UC Regents visit San Diego campus, hospital

    As part of its first formal visit to the UCSD campus since 1999, the UC Board of Regents attended discussions on accommodating campus growth and the progress of health sciences that were presented by faculty and students on Feb. 26 at Thornton Hospital.

    While the focus of the day was on the ways UCSD is growing both physically and in the domain of health sciences, the issue of UC labor practices was also brought to the Regents during the public comment section of the meeting. Four speakers, all employees of UCSD, voiced their demands for an increase in wages and fairness on the UC end of the negotiating table.

    One speaker, a member of the Coalition of University Employees, addressed the Regents on the same day that the union, which has not succeeded in obtaining the 15 percent increase in wages it asked the University of California for, joined UC Council-AFT in protest on seven UC campuses.

    Another speaker who participated in the protests, UCSD Cancer Center Staff Resource Associate Carolan Buckmaster, argued that the University of California’s bargaining techniques were unfair and that the low wages resulted in a high staff turnover rate.

    “”This kind of regressive bargaining has happened time and time again,”” Buckmaster said.

    Dynes welcomed the input.

    “”I embrace [the speakers] for being open and honest,”” said Chancellor Robert C. Dynes following the meeting. “”These are legitimate concerns that exist on our campus.””

    During the meeting, Dynes addressed the Regents about the changes on the UCSD campus since their last visit.

    “”These are certainly not good times; UCSD will pick up about one-sixth of the growth of the UC system,”” Dynes said of the current economy. “”We expect not to maintain excellence, but to increase it throughout the growth process, and that’s going to be difficult.””

    Vice Chancellor of Resource Management and Planning John Woods spoke about the growth of the UCSD campus and the measures being taken to accommodate it. According to Woods, in 1989, UCSD had estimated that it would enroll 25,500 students by the year 2005; today, planning has increased that estimate by 6,500. Parking space estimates suffered a similar increase, jumping from 25,230 to 27,200. Woods said he is also working on UCSD’s goal to house between 40 and 50 percent of students on campus, which will include new housing by 2005.

    “”We need adequate state support,”” Woods said. “”We are depending on the state for core support, including building and infrastructure.””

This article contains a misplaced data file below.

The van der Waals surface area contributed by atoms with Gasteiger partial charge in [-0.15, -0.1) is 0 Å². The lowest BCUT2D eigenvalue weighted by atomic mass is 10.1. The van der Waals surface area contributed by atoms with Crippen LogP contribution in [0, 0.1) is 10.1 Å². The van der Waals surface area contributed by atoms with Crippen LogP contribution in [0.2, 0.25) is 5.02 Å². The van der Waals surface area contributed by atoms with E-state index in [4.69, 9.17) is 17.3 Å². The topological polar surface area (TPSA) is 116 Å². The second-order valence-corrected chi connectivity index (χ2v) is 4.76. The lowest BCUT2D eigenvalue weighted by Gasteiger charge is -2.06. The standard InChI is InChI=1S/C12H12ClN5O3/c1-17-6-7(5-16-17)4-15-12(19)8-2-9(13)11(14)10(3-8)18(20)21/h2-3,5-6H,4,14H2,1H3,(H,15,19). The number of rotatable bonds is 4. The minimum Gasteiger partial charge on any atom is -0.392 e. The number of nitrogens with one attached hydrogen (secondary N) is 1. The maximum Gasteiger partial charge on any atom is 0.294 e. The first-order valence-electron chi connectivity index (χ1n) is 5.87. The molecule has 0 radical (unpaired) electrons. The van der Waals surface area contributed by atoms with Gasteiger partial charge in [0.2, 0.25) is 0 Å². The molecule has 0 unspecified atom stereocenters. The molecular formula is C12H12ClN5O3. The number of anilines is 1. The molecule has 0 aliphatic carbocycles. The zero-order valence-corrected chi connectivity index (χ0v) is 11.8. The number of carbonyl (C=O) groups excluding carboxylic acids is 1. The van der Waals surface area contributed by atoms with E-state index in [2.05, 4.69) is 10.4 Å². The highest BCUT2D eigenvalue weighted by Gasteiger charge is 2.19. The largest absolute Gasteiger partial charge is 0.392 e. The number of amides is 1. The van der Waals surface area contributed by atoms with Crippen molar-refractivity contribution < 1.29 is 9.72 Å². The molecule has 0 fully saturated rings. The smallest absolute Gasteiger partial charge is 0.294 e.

However, according to Woods, the university is finding ways to face the budget challenge by finding private funds to construct new buildings on campus, pointing to the Powell-Faught bioengineering hall that opened this year.

    Woods stressed the importance of keeping the university’s open spaces, including the park reserves.

    “”This area has gotten more and more urban, and we think people will soon turn to UCSD as an oasis,”” Woods said. “”But even in UCSD, we have set aside and will keep reserves.””

    He also addressed plans to make the University Center increasingly important to campus life.

    “”We’re going to make sure in the years to come that this area becomes a hub of activity,”” Woods said.

    Transportation and parking, according to Woods, is also a problem for campus planning.

    “”We worry that in the long run, it could affect our ability to recruit faculty and staff,”” Woods said, adding that he hoped San Diego transportation would be improved so that the land planned for parking could be used for building.

    Woods also mentioned plans for a new addition to the Stuart Collection, which would be located by the bioengineering building.

    The health sciences discussion featured both faculty and students from the School of Medicine, who focused on their work and visions of a cross-disciplinary future for medicine at UCSD.

    “”We need to tear down barriers that prevent interdisciplinary approaches,”” said professor of medicine Edward Holmes, introducing a presentation on the College of Integrated Life Sciences. “”The purpose of C.O.I.L.S is to really engender and enhance cross-disciplinary research and patient care.””

    David Merrill, an MD candidate, spoke about his own interdisciplinary research.

    “”The best thing about being at UCSD is that I’ve been able to collaborate with people from all over campus in my research,”” Merrill said.

    Dynes said he felt that the Regents had been impressed with the presentations.

    Several Regents asked questions about specific research.

    “”I don’t mean to seem cynical, but I wonder how much this cross-disciplinary approach is related to funding,”” asked Regent Velma Montoya.

    Several members of the faculty replied that they felt that there was funding, but only because there was a real need for physicians with these sorts of backgrounds.

    “”I think the Regents were blown away,”” Dynes said. “”Not so much by the faculty, but by the medical students, who are terrific.””

    The Regents’ two-day visit will continue on Feb. 27 with presentations on research, teaching, community service, the California Cultures Initiative and homeland security topics, accompanied again by public comments.

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